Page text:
Portland’s First Mass Encampment to Open by Summer, Mayor Says

Ted Wheeler says the city will not force anyone into a camp against their will.

A tent camp outside an abandoned tavern in Arbor Lodge. (Chris Nesseth)

The first of the city’s six mass encampments for unhoused Portlanders is slated to open this summer, Mayor Ted Wheeler said during a press conference this morning. Run by California nonprofit Urban Alchemy, which manages similar sites in California, the camp will be located in a parking lot on the inner eastside along Southeast Gideon Street. It’s expected to have capacity for 100 tents.

Late last year, the Portland City Council voted 4-1 to approve the controversial camps and shortly thereafter approved $27 million to open and operate three of the six sites.

“This is the humane approach,” Wheeler said at City Hall on Thursday. “This effort will better connect homeless Portlanders who have been camping along sidewalks along roadways and public spaces to much-needed services in a safe and sanitary environment.”

Rules will be strict: no weapons, no drug or alcohol use in public spaces, no cooking or fires, and no camping within a 1,000 feet of the site.

The city aims to open six sites with capacity for 150 campers each. The camp on Gideon is the only site the city has publicly announced, though WW reported last month that a parking lot underneath the Morrison Bridge downtown was being discussed, and The Oregonian reported last month that officials were also eyeing the site of a former church near Interstate 205, though that location has now been nixed.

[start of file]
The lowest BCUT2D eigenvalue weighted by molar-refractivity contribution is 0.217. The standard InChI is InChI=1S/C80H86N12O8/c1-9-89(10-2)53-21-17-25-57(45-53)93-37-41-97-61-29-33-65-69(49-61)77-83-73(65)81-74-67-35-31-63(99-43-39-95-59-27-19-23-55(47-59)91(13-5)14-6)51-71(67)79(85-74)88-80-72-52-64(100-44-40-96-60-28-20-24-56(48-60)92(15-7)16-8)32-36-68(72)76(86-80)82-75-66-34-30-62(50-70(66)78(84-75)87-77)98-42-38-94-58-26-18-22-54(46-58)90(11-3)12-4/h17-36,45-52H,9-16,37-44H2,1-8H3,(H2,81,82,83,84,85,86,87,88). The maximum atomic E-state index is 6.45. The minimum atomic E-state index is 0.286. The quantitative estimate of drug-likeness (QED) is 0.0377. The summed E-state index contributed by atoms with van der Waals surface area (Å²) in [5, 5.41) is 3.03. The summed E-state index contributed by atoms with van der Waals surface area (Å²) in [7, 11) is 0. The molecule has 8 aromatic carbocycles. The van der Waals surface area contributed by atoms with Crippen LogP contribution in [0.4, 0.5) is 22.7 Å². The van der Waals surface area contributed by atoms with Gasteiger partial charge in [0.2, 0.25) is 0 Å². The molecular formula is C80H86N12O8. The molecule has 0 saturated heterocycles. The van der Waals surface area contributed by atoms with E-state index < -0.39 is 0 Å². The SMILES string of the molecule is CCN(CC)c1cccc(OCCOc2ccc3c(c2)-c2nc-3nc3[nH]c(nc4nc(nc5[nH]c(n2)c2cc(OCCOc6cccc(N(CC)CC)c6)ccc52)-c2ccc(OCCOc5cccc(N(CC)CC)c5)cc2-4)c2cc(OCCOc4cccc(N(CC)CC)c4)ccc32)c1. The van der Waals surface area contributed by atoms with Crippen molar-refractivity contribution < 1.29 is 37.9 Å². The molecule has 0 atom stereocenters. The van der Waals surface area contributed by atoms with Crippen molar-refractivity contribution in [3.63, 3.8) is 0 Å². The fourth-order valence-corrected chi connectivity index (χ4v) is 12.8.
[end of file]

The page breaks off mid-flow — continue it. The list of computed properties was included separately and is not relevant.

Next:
Critics of the encampments, including many housing advocates, are opposed to the idea that Wheeler would couple the sanctioned camps with a citywide camping ban—the two concepts were paired by former mayoral aide Sam Adams in early memos on encampments, then envisioned as having room for 1,000 people a night. Wheeler himself debuted the plan for large encampments alongside a pledge to phase out sidewalk camping over 18 months.

At this morning’s press conference, Wheeler and his staff appeared to back away from linking the two.

“We’re trying to create a non-law enforcement approach to incentivizing people into services they need,” Wheeler said. “The goal here would be an effort to eliminate past sanctions, old warrants, old fines, that kind of thing, in exchange for people being willing to participate in…treatment.”

A senior policy adviser to Wheeler, Skye Brocker-Knapp, said the city would not “[force] people into these sites.”

The sites will provide basic amenities like washing machines, regular trash pickup and bathrooms. Meals will be provided, as will behavioral and mental health resources. In February, Multnomah County Chair Jessica Vega Pederson said she would provide wraparound services to the encampments once she sees one up and running.

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